Legacy Bill ‘could undermine crucial independence’
The Public Prosecution Service (PPS) has warned that a new legacy Bill for Northern Ireland may fail as the amount of time allowed to investigate serious crime related to the past “may not be achievable”.
The PPS’s response to the consultation on proposals intended to deal with outstanding issues from the Northern Irish Troubles also highlighted significant financial concerns if a new investigative body is created.
The draft Addressing the Legacy of Northern Ireland’s Past Bill provides for an investigatory phase of five years which could then be subject to one-year extensions thereafter.
The Bill proposes the establishment of a Historical Investigations Unit (HIU) as an independent, investigative institution responsible for completing outstanding inquiries into Troubles-related deaths.
During the Troubles, 302 officers were murdered – 200 of which remain unsolved.
The PPS said it would very likely need the support of HIU well after these five years, but that the consultation did not leave a window long enough.
The response also argued that clauses within the Bill could undermine the “crucial independence” between the investigators and prosecution; a position very different to current arrangements with the Police Service for Northern Ireland (PSNI).
On Friday (October 5), the Police Federation Northern Ireland (PFNI) argued that the HIU, which it described as a “parallel police service”, is “lop-sided, one-sided and massively unfair on the wider police family”.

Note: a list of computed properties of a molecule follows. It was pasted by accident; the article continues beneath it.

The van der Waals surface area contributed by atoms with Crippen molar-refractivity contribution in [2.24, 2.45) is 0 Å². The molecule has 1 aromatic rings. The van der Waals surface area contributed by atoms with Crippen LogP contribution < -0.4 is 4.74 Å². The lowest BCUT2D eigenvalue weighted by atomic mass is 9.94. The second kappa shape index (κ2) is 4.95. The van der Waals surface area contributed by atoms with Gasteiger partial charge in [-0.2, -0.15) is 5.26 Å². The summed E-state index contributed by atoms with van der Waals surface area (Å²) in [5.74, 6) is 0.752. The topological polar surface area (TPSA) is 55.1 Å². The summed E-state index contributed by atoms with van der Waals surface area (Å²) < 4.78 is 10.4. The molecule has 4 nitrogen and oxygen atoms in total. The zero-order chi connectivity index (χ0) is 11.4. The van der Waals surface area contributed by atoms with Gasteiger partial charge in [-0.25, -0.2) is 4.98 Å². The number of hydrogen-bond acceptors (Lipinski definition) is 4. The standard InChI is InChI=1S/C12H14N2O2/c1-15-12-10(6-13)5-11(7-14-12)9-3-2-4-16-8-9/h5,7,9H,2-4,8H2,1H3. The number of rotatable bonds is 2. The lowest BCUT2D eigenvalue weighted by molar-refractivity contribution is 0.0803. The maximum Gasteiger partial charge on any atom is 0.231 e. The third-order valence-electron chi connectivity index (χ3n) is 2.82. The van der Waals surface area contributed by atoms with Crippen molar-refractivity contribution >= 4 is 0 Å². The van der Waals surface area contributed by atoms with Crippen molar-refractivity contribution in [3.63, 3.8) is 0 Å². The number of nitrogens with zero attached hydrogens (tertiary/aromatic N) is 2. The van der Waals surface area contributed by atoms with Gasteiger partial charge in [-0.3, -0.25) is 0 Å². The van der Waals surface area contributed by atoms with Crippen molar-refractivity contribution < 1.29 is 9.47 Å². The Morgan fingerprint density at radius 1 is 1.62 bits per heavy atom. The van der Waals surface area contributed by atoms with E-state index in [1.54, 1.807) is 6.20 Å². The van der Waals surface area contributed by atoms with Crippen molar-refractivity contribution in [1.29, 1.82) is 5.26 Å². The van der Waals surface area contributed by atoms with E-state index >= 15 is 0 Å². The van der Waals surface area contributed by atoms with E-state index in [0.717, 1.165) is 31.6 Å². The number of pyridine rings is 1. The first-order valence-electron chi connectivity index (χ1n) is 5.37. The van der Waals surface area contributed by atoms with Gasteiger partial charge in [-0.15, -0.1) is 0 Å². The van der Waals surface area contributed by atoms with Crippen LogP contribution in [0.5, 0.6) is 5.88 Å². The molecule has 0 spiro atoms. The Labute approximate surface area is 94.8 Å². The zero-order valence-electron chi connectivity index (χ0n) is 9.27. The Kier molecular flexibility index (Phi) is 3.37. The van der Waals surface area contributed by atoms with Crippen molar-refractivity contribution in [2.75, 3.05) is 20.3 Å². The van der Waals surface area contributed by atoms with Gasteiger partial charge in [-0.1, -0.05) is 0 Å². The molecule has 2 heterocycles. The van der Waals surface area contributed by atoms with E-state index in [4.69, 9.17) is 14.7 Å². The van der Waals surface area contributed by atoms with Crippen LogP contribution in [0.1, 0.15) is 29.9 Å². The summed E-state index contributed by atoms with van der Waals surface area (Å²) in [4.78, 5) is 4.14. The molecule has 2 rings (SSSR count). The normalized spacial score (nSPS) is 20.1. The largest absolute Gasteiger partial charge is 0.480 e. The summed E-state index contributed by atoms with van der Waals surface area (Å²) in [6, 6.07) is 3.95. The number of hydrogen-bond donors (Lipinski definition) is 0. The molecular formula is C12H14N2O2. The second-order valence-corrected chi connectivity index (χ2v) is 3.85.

The PFNI also iterated its opposition to the Bill because it equates “terrorists with police officers”.
The PPS was also concerned that the Bill would add too much pressure on the organisation because all cases would be referred to the Director of Public Prosecutions.
It noted that there is already mounting pressure from other casework, which makes it very difficult to meet expectations, especially as there is no extra funding stream for legacy cases and there have been budget cuts in the past years.
The PPS added that the time expectations are not simply financial, but that “Northern Ireland is a small jurisdiction and the pool of criminal lawyers with the necessary experience to undertake this type of work is limited.”
Furthermore, the introduction of an Independent Commission on Information Retrieval (ICIR), which would give `a non-criminal justice route by which families can, upon request, seek and receive information about deaths’ may be exploited and used to prejudice future criminal cases, the PPS warned.
“It would therefore appear that the establishment of the ICIR which would exercise its functions in parallel with the work of the HIU may, in certain circumstances, create risks to the administration of justice,” it said.
The Director of Public Prosecutions, Stephen Herron, said: “We have carefully considered the detailed proposals from a prosecutorial perspective. We are in agreement with the view that the system currently used is not delivering enough for victims, survivors and wider society. We can see that this is largely due to disjointed criminal justice processes and insufficient funding for institutions to deliver within acceptable timeframes.
“Whatever legislative framework emerges from the current consultation, it will be my priority to ensure that, regardless of the background of either the deceased or the reported suspect, the same level of careful prosecutorial analysis, rigour in decision-making and sensitive and appropriate treatment of victims’ families and witnesses is delivered. “
This is a fundamental principle in ensuring that the PPS can properly discharge its statutory functions and its role in maintaining the rule of law. Of particular importance will be close working relationships between the PPS Director and the Director of HIU to ensure that the needs of all victims are met and that clear and transparent protocols are agreed for ensuring effective communication and standards of care.”
The consultation on the Bill ended on October 5.